Today is Disorders of the corpus collosum awareness day! (DoCC) Today is the perfect day to learn all about the corpus collosum and what happens when things develop in a quirky manner. So firstly, a reminder of what the corpus collosum is…
The corpus Callosum connects the left side of the brain to the right side, each side being known as a hemisphere. The connection allows information to pass between the two halves.
Corpus Callosum is Latin for “tough body,” and the corpus callosum is the largest connective pathway in the brain, being made up of more than 200 million nerve fibers.
Very occasionally, a person will be born without a Corpus Callosum. This is known as agenesis of the corpus callosum, and it causes a wide variety of physical and behavioural symptoms.
A DoCC can include agenesis (complete or partial) of the corpus collosum. This is a key diagnostic feature of Aicardi syndrome.
Through this blog I share a lot about my little Aicardi warrior and I like to think that I’m doing my part to raise awareness about Aicardi syndrome (and in turn, one condition associated with DoCC).
Runa is strong, beautiful and inspiring. Despite missing part of her brain, having malformations throughout other parts, facing seizures and lots of hard core medication, she continues to learn at her own pace. She smiles often, sits occasionally and she is getting better at chewing her food every day. She is affectionate and babbles happily to anyone who’ll pay attention to her. She is loving and loved.
Today I would really like to share the experience of two other families who have daughters with Aicardi syndrome. They have kindly shared their stories with me.
Fynleigh lives over the pond in the States and here’s what here parents had to say:
“Fyn was born without a corpus collosum. She had her first seizure at five days old. She was also born with three benign brain tumors. She was diagnosed with Aicardi at 18 months old. Two of her three tumors have been removed. One of them ballooned to the size of a tangerine. It was one third the size of her little skull. Fyn needed six blood transfusions to survive the surgery. On the 22nd of July she has an MRI to determine if we need a third brain surgery.
Below is our favourite picture of Fynleigh. She was sitting all by herself for about seven months. The seizures, for now, are under control.
Maybe we can get this ability back. Growth, like everything else, is a challenge for the Aicardi girls.”
Evie lives over in Ireland and her mum shared this about their life together:
“One thing that I think it is difficult for other people to understand is just how absolutely heartbreaking and terrifying seizures are. When you are holding your daughter and whispering to her that everything is ok knowing that you have no idea if everything is ok, it’s truly heart wrenching. They are without a doubt the most horrible thing. You think you have the medication right and you have some control and then just out of nowhere they appear again. Sometimes you can go for days without seeing a seizure type and you get your hopes up just to have them completely dashed. It makes life extremely frightening for the entire family.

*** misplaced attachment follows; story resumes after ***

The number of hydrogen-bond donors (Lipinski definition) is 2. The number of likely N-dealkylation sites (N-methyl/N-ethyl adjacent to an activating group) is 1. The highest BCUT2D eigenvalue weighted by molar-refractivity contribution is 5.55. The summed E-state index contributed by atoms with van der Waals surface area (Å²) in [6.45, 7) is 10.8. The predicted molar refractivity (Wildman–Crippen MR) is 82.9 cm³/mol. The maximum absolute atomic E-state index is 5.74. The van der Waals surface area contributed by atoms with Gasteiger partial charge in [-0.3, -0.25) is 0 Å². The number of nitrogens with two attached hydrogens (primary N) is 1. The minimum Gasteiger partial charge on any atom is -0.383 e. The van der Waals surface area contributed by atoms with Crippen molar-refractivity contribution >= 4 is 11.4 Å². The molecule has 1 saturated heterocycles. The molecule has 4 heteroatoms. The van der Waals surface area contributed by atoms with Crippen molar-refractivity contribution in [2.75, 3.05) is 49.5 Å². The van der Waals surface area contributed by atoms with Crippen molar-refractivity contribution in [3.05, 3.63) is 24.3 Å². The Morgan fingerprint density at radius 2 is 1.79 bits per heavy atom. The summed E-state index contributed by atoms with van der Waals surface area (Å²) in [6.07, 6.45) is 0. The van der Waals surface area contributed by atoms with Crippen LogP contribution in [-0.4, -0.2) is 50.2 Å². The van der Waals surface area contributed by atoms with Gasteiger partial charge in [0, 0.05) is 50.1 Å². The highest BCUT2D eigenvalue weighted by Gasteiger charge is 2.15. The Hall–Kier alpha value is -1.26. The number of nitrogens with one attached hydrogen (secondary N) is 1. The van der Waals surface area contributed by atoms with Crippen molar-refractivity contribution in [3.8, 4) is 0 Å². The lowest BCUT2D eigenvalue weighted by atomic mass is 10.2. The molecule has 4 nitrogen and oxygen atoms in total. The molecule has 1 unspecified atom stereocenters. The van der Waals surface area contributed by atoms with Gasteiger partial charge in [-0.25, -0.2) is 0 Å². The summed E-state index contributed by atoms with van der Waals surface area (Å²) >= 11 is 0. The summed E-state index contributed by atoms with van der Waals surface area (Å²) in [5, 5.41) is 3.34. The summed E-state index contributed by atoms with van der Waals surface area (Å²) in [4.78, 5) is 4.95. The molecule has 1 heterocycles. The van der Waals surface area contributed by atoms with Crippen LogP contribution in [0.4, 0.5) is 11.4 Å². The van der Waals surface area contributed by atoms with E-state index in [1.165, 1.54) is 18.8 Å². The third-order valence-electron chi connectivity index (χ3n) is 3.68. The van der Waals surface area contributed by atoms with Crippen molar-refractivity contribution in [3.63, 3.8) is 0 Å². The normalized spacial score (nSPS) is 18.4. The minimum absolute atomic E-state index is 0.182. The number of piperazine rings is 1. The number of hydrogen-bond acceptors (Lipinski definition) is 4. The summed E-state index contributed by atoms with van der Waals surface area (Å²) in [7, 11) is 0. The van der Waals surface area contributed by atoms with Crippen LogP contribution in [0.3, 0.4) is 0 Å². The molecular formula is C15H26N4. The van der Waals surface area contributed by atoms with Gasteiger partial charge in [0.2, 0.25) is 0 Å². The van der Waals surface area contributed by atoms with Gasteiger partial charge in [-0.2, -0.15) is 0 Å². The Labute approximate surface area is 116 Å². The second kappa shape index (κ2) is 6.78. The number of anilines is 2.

When we got Evie’s diagnosis, we decided that day that we would always remain positive and surround her with good people who had the same attitude to us. We said on that day that we have all the time in the world for Evie and no one is in a hurry where she is concerned. We never say that she can’t do something we just say that she doesn’t do it yet. Her diagnosis is scary as we were told that basically no one can say what the future holds. Instead of letting this overwhelm us, we focus on small things and finding joy in the everyday things that other people might take for granted. Evie’s bath time is the highlight of our day, her swimming lessons the highlight of our week. The first time she went on a swing on her own we were all in tears (apart from her – she was laughing!).
We have learned to live in the moment and instead of worrying about what tomorrow brings we focus on enjoying everything we have today. Of course, Evie makes this easy as she is always such a joy to be around.
Something else we learned was how lucky we are to be surrounded by family and friends who love us and who love Evie and who are willing to drop everything to help us out. I think that our relationships with our friends and family have been so strengthened by Evie. She just brings everyone together and brings out the best in people.
Every day I am so proud of Evie. She fights more than anyone I know and makes everyone laugh more than anyone. She is the light of our lives and we are so blessed to have her.”
Aicardi Syndrome is challenging. As you can tell, we all have our highs and lows, but what is also apparent is how much we, as parents, adore and love our daughters. We will advocate for them every step of the way, just as parents of other children with a DoCC will.
As always, sharing a blog and raising awareness here and there are only small steps. But these
small steps lead the way to more people recognising and understanding the conditions. This can lead to more research and a better quality of life for our children and for children in the future who are born with these conditions.
Thank you to Evie and Fynleigh’s families for sharing their story and thank you readers for your support.
More information a about Agenesis of the corpus collosum (ACC) can be found here :https://nodcc.org/corpus-callosum-disorders/